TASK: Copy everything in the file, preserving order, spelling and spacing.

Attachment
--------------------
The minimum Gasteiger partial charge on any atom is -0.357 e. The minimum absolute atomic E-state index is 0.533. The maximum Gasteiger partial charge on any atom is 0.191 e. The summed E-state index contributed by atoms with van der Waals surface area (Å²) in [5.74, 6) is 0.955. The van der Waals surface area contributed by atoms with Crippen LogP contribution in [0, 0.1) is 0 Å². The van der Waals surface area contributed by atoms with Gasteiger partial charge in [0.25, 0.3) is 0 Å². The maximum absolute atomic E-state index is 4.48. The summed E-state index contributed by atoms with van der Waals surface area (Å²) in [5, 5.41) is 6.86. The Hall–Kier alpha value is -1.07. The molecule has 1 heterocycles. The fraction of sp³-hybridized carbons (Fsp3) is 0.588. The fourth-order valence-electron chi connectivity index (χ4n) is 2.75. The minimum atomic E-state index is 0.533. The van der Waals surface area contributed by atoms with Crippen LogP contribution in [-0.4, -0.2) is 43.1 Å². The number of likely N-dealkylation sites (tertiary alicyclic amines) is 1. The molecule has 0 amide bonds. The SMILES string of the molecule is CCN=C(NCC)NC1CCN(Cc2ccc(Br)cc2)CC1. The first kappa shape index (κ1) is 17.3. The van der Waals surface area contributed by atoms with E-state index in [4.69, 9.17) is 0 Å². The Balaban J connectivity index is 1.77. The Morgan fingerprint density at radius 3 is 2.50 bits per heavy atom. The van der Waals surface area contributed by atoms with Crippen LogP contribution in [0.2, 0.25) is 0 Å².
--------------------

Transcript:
The minimum Gasteiger partial charge on any atom is -0.357 e. The minimum absolute atomic E-state index is 0.533. The maximum Gasteiger partial charge on any atom is 0.191 e. The summed E-state index contributed by atoms with van der Waals surface area (Å²) in [5.74, 6) is 0.955. The van der Waals surface area contributed by atoms with Crippen LogP contribution in [0, 0.1) is 0 Å². The van der Waals surface area contributed by atoms with Gasteiger partial charge in [0.25, 0.3) is 0 Å². The maximum absolute atomic E-state index is 4.48. The summed E-state index contributed by atoms with van der Waals surface area (Å²) in [5, 5.41) is 6.86. The Hall–Kier alpha value is -1.07. The molecule has 1 heterocycles. The fraction of sp³-hybridized carbons (Fsp3) is 0.588. The fourth-order valence-electron chi connectivity index (χ4n) is 2.75. The minimum atomic E-state index is 0.533. The van der Waals surface area contributed by atoms with Crippen LogP contribution in [-0.4, -0.2) is 43.1 Å². The number of likely N-dealkylation sites (tertiary alicyclic amines) is 1. The molecule has 0 amide bonds. The SMILES string of the molecule is CCN=C(NCC)NC1CCN(Cc2ccc(Br)cc2)CC1. The first kappa shape index (κ1) is 17.3. The van der Waals surface area contributed by atoms with E-state index in [4.69, 9.17) is 0 Å². The Balaban J connectivity index is 1.77. The Morgan fingerprint density at radius 3 is 2.50 bits per heavy atom. The van der Waals surface area contributed by atoms with Crippen LogP contribution in [0.2, 0.25) is 0 Å².